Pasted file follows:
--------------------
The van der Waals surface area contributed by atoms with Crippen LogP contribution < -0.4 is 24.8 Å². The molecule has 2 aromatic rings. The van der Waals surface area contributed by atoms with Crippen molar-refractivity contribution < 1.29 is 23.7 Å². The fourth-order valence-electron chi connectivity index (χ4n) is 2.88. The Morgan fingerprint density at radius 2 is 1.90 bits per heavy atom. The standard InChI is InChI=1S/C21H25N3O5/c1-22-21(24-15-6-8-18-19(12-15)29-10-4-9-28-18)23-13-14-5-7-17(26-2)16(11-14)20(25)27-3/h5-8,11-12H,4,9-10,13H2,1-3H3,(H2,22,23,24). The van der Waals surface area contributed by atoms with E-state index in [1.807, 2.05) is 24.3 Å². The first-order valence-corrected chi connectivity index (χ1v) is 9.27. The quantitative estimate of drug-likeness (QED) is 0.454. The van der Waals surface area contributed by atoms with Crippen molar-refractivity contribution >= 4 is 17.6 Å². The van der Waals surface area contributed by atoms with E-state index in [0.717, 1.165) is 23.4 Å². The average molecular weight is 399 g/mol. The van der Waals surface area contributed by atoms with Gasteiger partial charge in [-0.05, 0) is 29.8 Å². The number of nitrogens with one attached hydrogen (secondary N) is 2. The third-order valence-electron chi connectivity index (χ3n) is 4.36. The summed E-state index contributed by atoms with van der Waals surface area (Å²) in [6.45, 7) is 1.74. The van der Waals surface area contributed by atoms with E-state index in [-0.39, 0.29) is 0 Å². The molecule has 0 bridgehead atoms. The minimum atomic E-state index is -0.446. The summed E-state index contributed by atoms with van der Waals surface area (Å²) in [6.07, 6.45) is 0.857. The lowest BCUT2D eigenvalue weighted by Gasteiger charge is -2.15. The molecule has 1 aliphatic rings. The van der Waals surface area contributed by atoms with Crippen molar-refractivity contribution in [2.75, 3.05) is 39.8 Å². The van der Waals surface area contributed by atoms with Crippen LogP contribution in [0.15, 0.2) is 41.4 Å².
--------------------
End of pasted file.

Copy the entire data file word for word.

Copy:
The van der Waals surface area contributed by atoms with Crippen LogP contribution < -0.4 is 24.8 Å². The molecule has 2 aromatic rings. The van der Waals surface area contributed by atoms with Crippen molar-refractivity contribution < 1.29 is 23.7 Å². The fourth-order valence-electron chi connectivity index (χ4n) is 2.88. The Morgan fingerprint density at radius 2 is 1.90 bits per heavy atom. The standard InChI is InChI=1S/C21H25N3O5/c1-22-21(24-15-6-8-18-19(12-15)29-10-4-9-28-18)23-13-14-5-7-17(26-2)16(11-14)20(25)27-3/h5-8,11-12H,4,9-10,13H2,1-3H3,(H2,22,23,24). The van der Waals surface area contributed by atoms with E-state index in [1.807, 2.05) is 24.3 Å². The first-order valence-corrected chi connectivity index (χ1v) is 9.27. The quantitative estimate of drug-likeness (QED) is 0.454. The van der Waals surface area contributed by atoms with Crippen molar-refractivity contribution >= 4 is 17.6 Å². The van der Waals surface area contributed by atoms with E-state index in [0.717, 1.165) is 23.4 Å². The average molecular weight is 399 g/mol. The van der Waals surface area contributed by atoms with Gasteiger partial charge in [-0.05, 0) is 29.8 Å². The number of nitrogens with one attached hydrogen (secondary N) is 2. The third-order valence-electron chi connectivity index (χ3n) is 4.36. The summed E-state index contributed by atoms with van der Waals surface area (Å²) in [6.45, 7) is 1.74. The van der Waals surface area contributed by atoms with E-state index in [-0.39, 0.29) is 0 Å². The molecule has 0 bridgehead atoms. The minimum atomic E-state index is -0.446. The summed E-state index contributed by atoms with van der Waals surface area (Å²) in [6.07, 6.45) is 0.857. The lowest BCUT2D eigenvalue weighted by Gasteiger charge is -2.15. The molecule has 1 aliphatic rings. The van der Waals surface area contributed by atoms with Crippen molar-refractivity contribution in [2.75, 3.05) is 39.8 Å². The van der Waals surface area contributed by atoms with Crippen LogP contribution in [0.15, 0.2) is 41.4 Å².